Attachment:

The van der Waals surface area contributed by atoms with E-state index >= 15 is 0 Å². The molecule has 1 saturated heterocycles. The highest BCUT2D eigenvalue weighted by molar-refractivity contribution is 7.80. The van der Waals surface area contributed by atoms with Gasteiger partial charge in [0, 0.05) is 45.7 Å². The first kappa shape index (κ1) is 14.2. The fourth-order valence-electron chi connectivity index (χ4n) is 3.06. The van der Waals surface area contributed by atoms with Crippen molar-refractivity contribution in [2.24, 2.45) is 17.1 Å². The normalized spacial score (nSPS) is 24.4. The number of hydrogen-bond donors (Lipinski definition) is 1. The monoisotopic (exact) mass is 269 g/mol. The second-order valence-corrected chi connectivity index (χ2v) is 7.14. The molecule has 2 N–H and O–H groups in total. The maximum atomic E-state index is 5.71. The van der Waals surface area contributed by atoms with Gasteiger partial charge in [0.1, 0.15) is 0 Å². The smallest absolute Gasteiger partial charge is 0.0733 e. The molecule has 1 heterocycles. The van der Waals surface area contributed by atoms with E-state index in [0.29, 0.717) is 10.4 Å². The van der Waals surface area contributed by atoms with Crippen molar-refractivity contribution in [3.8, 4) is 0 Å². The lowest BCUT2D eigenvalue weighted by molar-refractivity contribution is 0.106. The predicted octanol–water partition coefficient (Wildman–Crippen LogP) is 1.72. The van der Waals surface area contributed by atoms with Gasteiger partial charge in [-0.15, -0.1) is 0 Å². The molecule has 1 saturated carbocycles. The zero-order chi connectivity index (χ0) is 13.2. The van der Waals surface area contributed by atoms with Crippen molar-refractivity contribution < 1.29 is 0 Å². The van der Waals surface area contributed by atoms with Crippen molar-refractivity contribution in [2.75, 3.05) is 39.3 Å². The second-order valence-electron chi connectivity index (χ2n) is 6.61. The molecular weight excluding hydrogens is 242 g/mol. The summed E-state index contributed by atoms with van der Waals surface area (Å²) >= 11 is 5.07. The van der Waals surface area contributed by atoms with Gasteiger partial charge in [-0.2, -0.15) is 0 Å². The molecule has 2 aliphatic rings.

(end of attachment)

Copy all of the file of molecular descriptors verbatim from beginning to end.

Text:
The van der Waals surface area contributed by atoms with E-state index >= 15 is 0 Å². The molecule has 1 saturated heterocycles. The highest BCUT2D eigenvalue weighted by molar-refractivity contribution is 7.80. The van der Waals surface area contributed by atoms with Gasteiger partial charge in [0, 0.05) is 45.7 Å². The first kappa shape index (κ1) is 14.2. The fourth-order valence-electron chi connectivity index (χ4n) is 3.06. The van der Waals surface area contributed by atoms with Crippen molar-refractivity contribution in [2.24, 2.45) is 17.1 Å². The normalized spacial score (nSPS) is 24.4. The number of hydrogen-bond donors (Lipinski definition) is 1. The monoisotopic (exact) mass is 269 g/mol. The second-order valence-corrected chi connectivity index (χ2v) is 7.14. The molecule has 2 N–H and O–H groups in total. The maximum atomic E-state index is 5.71. The van der Waals surface area contributed by atoms with Gasteiger partial charge in [0.1, 0.15) is 0 Å². The smallest absolute Gasteiger partial charge is 0.0733 e. The molecule has 1 heterocycles. The van der Waals surface area contributed by atoms with E-state index in [0.29, 0.717) is 10.4 Å². The van der Waals surface area contributed by atoms with Crippen molar-refractivity contribution in [3.8, 4) is 0 Å². The lowest BCUT2D eigenvalue weighted by molar-refractivity contribution is 0.106. The predicted octanol–water partition coefficient (Wildman–Crippen LogP) is 1.72. The van der Waals surface area contributed by atoms with Gasteiger partial charge in [-0.15, -0.1) is 0 Å². The molecule has 1 saturated carbocycles. The zero-order chi connectivity index (χ0) is 13.2. The van der Waals surface area contributed by atoms with Crippen molar-refractivity contribution < 1.29 is 0 Å². The van der Waals surface area contributed by atoms with Crippen molar-refractivity contribution in [2.75, 3.05) is 39.3 Å². The second-order valence-electron chi connectivity index (χ2n) is 6.61. The molecular weight excluding hydrogens is 242 g/mol. The summed E-state index contributed by atoms with van der Waals surface area (Å²) >= 11 is 5.07. The van der Waals surface area contributed by atoms with Gasteiger partial charge in [-0.2, -0.15) is 0 Å². The molecule has 2 aliphatic rings.